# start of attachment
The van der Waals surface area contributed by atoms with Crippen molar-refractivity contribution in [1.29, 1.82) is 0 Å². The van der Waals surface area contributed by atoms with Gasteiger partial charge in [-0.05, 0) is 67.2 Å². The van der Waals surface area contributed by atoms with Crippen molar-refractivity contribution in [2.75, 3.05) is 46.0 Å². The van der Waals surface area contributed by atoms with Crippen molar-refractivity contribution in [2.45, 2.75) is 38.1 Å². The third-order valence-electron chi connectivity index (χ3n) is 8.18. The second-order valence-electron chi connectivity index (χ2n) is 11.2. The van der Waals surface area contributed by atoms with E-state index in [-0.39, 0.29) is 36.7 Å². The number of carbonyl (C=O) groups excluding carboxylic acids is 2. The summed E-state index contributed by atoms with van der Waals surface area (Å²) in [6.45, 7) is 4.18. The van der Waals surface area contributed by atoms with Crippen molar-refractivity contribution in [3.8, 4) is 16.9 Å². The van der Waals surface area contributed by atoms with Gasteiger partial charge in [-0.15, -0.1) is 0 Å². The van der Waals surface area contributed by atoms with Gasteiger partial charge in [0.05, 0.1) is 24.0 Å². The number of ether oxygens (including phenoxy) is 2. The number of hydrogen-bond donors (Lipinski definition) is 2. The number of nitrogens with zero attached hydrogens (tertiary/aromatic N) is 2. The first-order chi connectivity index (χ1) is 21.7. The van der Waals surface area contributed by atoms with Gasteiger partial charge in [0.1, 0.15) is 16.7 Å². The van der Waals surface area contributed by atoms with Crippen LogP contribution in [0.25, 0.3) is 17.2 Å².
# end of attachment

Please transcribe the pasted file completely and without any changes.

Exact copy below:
The van der Waals surface area contributed by atoms with Crippen molar-refractivity contribution in [1.29, 1.82) is 0 Å². The van der Waals surface area contributed by atoms with Gasteiger partial charge in [-0.05, 0) is 67.2 Å². The van der Waals surface area contributed by atoms with Crippen molar-refractivity contribution in [2.75, 3.05) is 46.0 Å². The van der Waals surface area contributed by atoms with Crippen molar-refractivity contribution in [2.45, 2.75) is 38.1 Å². The third-order valence-electron chi connectivity index (χ3n) is 8.18. The second-order valence-electron chi connectivity index (χ2n) is 11.2. The van der Waals surface area contributed by atoms with E-state index in [-0.39, 0.29) is 36.7 Å². The number of carbonyl (C=O) groups excluding carboxylic acids is 2. The summed E-state index contributed by atoms with van der Waals surface area (Å²) in [6.45, 7) is 4.18. The van der Waals surface area contributed by atoms with Crippen molar-refractivity contribution in [3.8, 4) is 16.9 Å². The van der Waals surface area contributed by atoms with Gasteiger partial charge in [-0.15, -0.1) is 0 Å². The van der Waals surface area contributed by atoms with Gasteiger partial charge in [0.05, 0.1) is 24.0 Å². The number of ether oxygens (including phenoxy) is 2. The number of hydrogen-bond donors (Lipinski definition) is 2. The number of nitrogens with zero attached hydrogens (tertiary/aromatic N) is 2. The first-order chi connectivity index (χ1) is 21.7. The van der Waals surface area contributed by atoms with Gasteiger partial charge in [0.1, 0.15) is 16.7 Å². The van der Waals surface area contributed by atoms with Crippen LogP contribution in [0.25, 0.3) is 17.2 Å².